This article caught my interest from the Washington Post today. Where will unrest in the Middle East actually stop?
AMMAN, Jordan — Jordan’s King Abdullah II fired his government Tuesday in the wake of street protests and asked an ex-prime minister to form a new Cabinet, ordering him to launch immediate political reforms.
The dismissal follows several large protests across Jordan- inspired by similar demonstrations in Tunisia and Egypt – calling for the resignation of Prime Minister Samir Rifai, who is blamed for a rise in fuel and food prices and slowed political reforms.
A Royal Palace statement said Abdullah accepted Rifai’s resignation tendered earlier Tuesday.
The king named Marouf al-Bakhit as his prime minister-designate, instructing him to “undertake quick and tangible steps for real political reforms, which reflect our vision for comprehensive modernization and development in Jordan,” the palace statement said.
Al-Bakhit previously served as Jordan’s premier from 2005-2007.
The king also stressed that economic reform was a “necessity to provide a better life for our people, but we won’t be able to attain that without real political reforms, which must increase popular participation in the decision-making.”
He asked al-Bakhit for a “comprehensive assessment … to correct the mistakes of the past.” He did not elaborate. The statement said Abdullah also demanded an “immediate revision” of laws governing politics and public freedoms.
When he ascended to the throne in 1999, King Abdullah vowed to press ahead with political reforms initiated by his late father, King Hussein. Those reforms paved the way for the first parliamentary election in 1989 after a 22-year gap, the revival of a multiparty system and the suspension of martial law in effect since the 1948 Arab-Israeli war.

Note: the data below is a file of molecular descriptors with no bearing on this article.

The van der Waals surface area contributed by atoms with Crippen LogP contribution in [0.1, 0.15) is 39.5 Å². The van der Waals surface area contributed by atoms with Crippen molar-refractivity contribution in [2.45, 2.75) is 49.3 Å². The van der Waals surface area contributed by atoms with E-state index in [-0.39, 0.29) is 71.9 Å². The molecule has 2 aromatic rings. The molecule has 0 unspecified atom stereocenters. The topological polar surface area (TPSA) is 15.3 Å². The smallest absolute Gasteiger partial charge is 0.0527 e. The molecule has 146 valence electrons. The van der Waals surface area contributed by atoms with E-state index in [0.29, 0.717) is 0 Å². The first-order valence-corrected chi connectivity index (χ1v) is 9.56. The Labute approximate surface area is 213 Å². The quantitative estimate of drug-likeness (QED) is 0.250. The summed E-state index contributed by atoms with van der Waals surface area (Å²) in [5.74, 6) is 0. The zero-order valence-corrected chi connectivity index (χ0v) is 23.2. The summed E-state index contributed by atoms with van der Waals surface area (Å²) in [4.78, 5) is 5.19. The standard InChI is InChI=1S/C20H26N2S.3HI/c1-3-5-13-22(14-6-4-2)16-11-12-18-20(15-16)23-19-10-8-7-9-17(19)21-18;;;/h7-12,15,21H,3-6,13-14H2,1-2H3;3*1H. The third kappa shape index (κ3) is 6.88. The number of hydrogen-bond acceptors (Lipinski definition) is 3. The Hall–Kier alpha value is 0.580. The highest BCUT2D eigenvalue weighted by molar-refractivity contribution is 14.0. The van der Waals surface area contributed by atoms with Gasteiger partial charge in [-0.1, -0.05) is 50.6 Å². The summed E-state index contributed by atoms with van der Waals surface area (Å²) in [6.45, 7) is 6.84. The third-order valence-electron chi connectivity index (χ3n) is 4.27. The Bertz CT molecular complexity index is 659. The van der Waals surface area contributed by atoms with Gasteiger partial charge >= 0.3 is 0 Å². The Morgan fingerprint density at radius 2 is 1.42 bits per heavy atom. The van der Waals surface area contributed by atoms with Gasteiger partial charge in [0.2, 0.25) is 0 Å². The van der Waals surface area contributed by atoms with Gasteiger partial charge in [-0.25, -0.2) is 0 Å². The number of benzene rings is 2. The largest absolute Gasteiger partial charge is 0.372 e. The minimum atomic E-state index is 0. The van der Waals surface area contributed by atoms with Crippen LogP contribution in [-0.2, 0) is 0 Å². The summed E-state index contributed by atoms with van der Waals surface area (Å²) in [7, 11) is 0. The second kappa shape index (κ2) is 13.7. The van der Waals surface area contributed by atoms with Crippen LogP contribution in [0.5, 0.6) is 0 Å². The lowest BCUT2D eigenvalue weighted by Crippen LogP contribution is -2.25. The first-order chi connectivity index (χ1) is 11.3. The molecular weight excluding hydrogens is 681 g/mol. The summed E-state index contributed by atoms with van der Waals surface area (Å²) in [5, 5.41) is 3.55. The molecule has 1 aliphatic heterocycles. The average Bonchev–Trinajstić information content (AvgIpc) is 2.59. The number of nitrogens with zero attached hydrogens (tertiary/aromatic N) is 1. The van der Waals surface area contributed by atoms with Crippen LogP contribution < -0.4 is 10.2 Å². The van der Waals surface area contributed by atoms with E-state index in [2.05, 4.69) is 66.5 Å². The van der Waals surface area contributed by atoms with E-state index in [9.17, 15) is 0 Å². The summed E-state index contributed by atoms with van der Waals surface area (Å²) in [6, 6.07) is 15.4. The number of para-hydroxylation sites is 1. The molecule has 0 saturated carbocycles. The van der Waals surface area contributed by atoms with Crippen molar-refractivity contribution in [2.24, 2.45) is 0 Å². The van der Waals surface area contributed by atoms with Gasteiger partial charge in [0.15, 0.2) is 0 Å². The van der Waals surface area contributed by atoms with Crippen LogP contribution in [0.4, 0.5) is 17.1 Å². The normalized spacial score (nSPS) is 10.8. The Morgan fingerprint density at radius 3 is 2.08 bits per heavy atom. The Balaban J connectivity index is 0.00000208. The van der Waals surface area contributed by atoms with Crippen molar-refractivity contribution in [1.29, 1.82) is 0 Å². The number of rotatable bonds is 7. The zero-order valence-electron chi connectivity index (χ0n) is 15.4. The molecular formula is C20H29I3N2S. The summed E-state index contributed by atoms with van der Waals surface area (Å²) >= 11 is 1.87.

But little has been done since. Although laws were enacted to ensure greater press freedom, journalists are still prosecuted for expressing their opinion or for comments considered slanderous of the king and the royal family.
Some gains been made in women’s rights, but many say they have not gone far enough. Abdullah has pressed for stiffer penalties for perpetrators of “honor killings,” but courts often hand down lenient sentences.
Still, Jordan’s human rights record is generally considered a notch above that of Tunisia and Egypt. Although some critics of the king are prosecuted, they frequently are pardoned and some are even rewarded with government posts.
It was not immediately clear when al-Bakhit will name his Cabinet.
Al-Bakhit is a moderate politician, who served as Jordan’s ambassador to Israel earlier this decade.
He holds similar views to Abdullah in keeping close ties with Israel under a peace treaty signed in 1994 and strong relations with the United States, Jordan’s largest aid donor and longtime ally.
In 2005, Abdullah named al-Bakhit as his prime minister days after a triple bombing on Amman hotels claimed by the al-Qaida in Iraq leader, Jordanian-born Abu Musab al-Zarqawi.
During his 2005-2007 tenure, al-Bakhit – an ex-army major general and top intelligence adviser – was credited with maintaining security and stability following the attack, which killed 60 people and labeled as the worst in Jordan’s modern history.